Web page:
l Lokpal members will be selected by judges, citizens and constitutional authorities and not by politicians, through a completely transparent and participatory process so that corrupt or weak people cannot be appointed.
l Any complaint against any officer of Lokpal shall be investigated and the officer dismissed within two months.
l Existing like CVC, departmental vigilance and anti-corruption branch of CBI will be merged into Lokpal. It will have complete powers to independently investigate and prosecute any officer, judge or politician.
l It will be the duty of the Lokpal to provide protection to those who are being victimised for raising their voice against corruption.
Fundamental duties
l To judge the cases and make jurisdictions against corruption cases with the Lokpal.
l To judge whether a case is legal or whether a fake complaint has been made.
l To potentially impose fines on a fake complaint, or even a short span of jail time, if the case is not proved to be legally true.
 Compiled from the Net

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Net fraud: Rs 2L siphoned off from Army officer’s account

, by indianmilitaryveterans

NEW DELHI: A lieutenant colonel has alleged that around Rs 1.85 lakh were siphoned off from his account through internet banking. The victim, B B Sharan, 84, said he does not use make transactions through the internet. He further alleged that the accused got his number deactivated on the day of the incident, so that he could not get messages notifying him of the transaction.

Cops said the victim holds the account with a prominent bank. "On December 16, 2011, my mobile phone stopped showing any signal. When I contacted the service provider, he said my SIM card had been reported as lost. I got it changed, but the next day my phone again went kaput. On December 19, around 3.30pm I found my mobile had been activated on the new SIM card and I received an SMS about the transactions carried out on my account," said the victim, who is a resident of the Alaknanda area in south Delhi.

The victim became suspicious after reading the message and contacted the bank's customer-care department for details. "I was told that the money had been transferred through net banking to the account of one Niraj Singh on my instructions. I don't even know how to perform banking operations through the internet," the victim said. Sources said initial investigations point towards the involvement of an insider. He must have asked for his banking PIN through phone banking.

The victim told TOI: I went to the cops but they took no action on my complaint. It was only after the intervention of the addl. CP of the district that a case of cheating and fraud was registered at the CR Park police station."

The victim has requested the cops to investigate the matter and help him get his money back as he is using his savings for meeting his daily needs. Police sources said they are investigating how did the person find the victim's account numbers and the pin codes for these when the complainant himself doesn't know them.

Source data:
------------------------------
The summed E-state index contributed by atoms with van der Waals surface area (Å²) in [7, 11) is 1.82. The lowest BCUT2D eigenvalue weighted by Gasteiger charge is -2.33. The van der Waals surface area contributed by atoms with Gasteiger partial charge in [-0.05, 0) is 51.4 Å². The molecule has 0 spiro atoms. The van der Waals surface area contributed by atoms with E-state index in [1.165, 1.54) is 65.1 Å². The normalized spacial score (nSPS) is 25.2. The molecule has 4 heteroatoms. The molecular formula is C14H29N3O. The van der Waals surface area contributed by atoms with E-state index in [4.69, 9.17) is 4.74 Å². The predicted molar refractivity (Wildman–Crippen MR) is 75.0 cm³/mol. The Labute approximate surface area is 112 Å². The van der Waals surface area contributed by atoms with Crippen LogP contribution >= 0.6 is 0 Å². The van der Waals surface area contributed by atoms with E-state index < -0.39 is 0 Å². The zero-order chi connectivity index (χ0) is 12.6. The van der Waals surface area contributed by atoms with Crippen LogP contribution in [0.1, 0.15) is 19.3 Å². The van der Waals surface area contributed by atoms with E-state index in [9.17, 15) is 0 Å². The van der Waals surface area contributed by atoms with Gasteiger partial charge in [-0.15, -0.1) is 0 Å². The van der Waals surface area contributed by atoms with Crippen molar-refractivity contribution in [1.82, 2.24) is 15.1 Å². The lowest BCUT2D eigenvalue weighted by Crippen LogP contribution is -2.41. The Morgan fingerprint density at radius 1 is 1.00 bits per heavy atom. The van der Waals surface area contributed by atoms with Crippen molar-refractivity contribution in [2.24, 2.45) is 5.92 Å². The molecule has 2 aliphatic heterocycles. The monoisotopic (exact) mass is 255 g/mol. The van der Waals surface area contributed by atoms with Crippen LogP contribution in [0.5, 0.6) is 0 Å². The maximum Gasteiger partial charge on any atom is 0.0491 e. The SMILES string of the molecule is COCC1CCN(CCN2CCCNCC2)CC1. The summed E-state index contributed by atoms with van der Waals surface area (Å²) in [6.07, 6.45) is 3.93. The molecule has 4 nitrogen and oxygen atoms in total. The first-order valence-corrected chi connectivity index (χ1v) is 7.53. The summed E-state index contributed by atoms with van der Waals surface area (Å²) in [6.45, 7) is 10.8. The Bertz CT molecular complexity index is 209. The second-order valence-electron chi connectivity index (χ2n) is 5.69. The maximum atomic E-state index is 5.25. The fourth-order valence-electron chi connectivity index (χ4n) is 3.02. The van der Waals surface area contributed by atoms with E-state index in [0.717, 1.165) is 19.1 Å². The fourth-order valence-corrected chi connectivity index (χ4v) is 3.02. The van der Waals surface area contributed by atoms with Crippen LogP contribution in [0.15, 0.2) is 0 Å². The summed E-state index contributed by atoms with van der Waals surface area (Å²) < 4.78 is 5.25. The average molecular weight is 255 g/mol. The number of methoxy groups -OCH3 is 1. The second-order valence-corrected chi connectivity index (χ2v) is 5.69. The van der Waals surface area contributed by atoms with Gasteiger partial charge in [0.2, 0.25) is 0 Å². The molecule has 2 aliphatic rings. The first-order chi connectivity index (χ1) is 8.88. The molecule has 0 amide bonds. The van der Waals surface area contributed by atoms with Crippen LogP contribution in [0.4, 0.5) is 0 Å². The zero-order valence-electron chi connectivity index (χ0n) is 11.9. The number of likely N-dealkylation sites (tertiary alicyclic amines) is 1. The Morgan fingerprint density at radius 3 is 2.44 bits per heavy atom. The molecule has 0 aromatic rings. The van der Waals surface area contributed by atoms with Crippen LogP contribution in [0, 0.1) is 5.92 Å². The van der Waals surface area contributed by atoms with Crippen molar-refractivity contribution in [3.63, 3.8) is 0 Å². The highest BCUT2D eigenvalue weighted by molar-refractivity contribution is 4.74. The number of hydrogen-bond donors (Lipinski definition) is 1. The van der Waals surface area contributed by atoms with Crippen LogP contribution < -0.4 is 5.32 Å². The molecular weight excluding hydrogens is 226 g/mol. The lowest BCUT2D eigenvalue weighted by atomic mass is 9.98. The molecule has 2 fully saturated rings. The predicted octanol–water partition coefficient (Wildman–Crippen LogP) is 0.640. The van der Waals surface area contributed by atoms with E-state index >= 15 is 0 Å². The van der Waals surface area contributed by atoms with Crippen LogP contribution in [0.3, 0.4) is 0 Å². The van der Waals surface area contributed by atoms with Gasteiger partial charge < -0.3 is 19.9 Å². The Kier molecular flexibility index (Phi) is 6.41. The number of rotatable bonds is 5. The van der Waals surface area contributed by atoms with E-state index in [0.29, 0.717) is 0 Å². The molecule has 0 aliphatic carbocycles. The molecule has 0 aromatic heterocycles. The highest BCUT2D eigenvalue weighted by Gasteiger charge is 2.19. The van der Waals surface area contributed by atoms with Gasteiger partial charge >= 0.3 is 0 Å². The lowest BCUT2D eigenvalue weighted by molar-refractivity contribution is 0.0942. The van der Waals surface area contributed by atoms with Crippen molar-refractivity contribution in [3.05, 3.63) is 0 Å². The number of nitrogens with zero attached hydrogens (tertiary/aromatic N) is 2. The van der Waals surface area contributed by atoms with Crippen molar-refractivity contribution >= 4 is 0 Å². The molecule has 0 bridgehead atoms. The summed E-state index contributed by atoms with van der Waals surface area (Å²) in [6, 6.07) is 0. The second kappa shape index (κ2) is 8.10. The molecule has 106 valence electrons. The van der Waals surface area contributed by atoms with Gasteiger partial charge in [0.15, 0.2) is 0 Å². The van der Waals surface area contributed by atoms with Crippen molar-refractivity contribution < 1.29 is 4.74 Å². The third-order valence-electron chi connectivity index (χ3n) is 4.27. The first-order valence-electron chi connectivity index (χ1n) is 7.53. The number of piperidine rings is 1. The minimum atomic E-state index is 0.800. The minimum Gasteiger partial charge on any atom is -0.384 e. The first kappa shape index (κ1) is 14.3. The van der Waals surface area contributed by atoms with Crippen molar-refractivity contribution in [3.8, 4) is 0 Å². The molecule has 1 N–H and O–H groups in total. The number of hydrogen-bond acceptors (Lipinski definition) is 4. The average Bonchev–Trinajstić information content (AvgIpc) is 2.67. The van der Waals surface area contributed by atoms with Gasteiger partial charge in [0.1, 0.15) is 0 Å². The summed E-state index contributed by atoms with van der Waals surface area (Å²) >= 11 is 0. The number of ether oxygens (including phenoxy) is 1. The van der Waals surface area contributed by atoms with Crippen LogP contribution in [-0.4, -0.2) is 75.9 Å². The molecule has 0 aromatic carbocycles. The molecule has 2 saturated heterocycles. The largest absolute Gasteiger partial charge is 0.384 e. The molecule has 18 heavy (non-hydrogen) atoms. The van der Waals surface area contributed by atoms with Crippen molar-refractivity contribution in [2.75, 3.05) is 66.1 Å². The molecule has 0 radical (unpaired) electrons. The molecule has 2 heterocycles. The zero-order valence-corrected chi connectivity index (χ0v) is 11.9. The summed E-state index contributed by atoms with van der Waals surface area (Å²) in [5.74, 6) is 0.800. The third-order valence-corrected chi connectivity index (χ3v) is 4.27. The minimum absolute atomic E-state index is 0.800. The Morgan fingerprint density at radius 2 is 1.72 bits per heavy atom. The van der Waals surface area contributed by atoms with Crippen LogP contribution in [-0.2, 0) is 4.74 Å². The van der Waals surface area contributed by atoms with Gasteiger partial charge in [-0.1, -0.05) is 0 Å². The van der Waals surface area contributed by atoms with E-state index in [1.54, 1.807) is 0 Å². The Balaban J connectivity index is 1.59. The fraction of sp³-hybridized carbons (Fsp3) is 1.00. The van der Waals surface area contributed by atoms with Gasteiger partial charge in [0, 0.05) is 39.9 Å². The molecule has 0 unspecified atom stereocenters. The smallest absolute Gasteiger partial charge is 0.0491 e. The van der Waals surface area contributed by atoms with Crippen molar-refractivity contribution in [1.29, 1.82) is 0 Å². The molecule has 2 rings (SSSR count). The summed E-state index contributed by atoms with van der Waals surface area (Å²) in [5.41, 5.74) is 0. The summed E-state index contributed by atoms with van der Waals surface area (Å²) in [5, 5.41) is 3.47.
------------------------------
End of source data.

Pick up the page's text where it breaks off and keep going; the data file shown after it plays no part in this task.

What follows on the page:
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DA Chart from July 2006 to Jan 2012

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Criteria for Selection of Pensioners Association for Pensioners’ Portal

, by indianmilitaryveterans

January 20, 2012
By admin
Department of Pension & Pensioners Welfare

Subject - Identification of Pensioners Associations under Pensioners Portal - A Mission Mode Project under NeGP,

A Mission Mode Pensioners’ Portal under NeGP entrusted to Department of P&PW aims at the welfare of Central CMI Pensioners across the country. Its specific objective is to facilitate redressal of Pensioners grievances and provide detailed information, guidance etc. on pension and other retirement related matters through various stake holders. The project envisages, inter-alia association of Pensioners Associations other welfare organizations in the implementation process.

Under the above project this Department had envisaged identification of a total number of 30 Pensioners Associations on the basis of the following criteria.

(a) Name of Pensioners’ Association with Address etc
(b) Date of Registration/incorporation
(c) MOA & rules, If any
(d) Objectives of the Association
(e) Sources of funding
(f) Total membership of the Association
(g) Audited Accounts for last 3 years .
(h) Annual Activities Report for last 3 years
(j) Publication! journal details
(j) Composition of General Body
(k) No of General Body Meetings held
(1) Premises (whether hired or owned) by the Association
(m) Infra-structural details
(n) With whom the Association interact frequently —

This Department has already identified 28 pensioners . Association under the Pensioners’ Portal and intend to identified two more Pensioners Associations preferably from the unrepresented States, which are Himachal Pradesh, Goa, Uttaranchal, North Eastern State (except Assam) and Union Territories. The registered Pensioners Associations in these unrepresented States/UTs. looking after the Welfare of Civil/Railways/Defence pensioners desirous of getting identified under the Pensioners Portal may send their details with reference to the above criteria to Director (PP) Department of Pension & Pensioners Welfare, 3rd Floor, Lok Nayak Bhawan, Khan Market, New Delhi- 110003.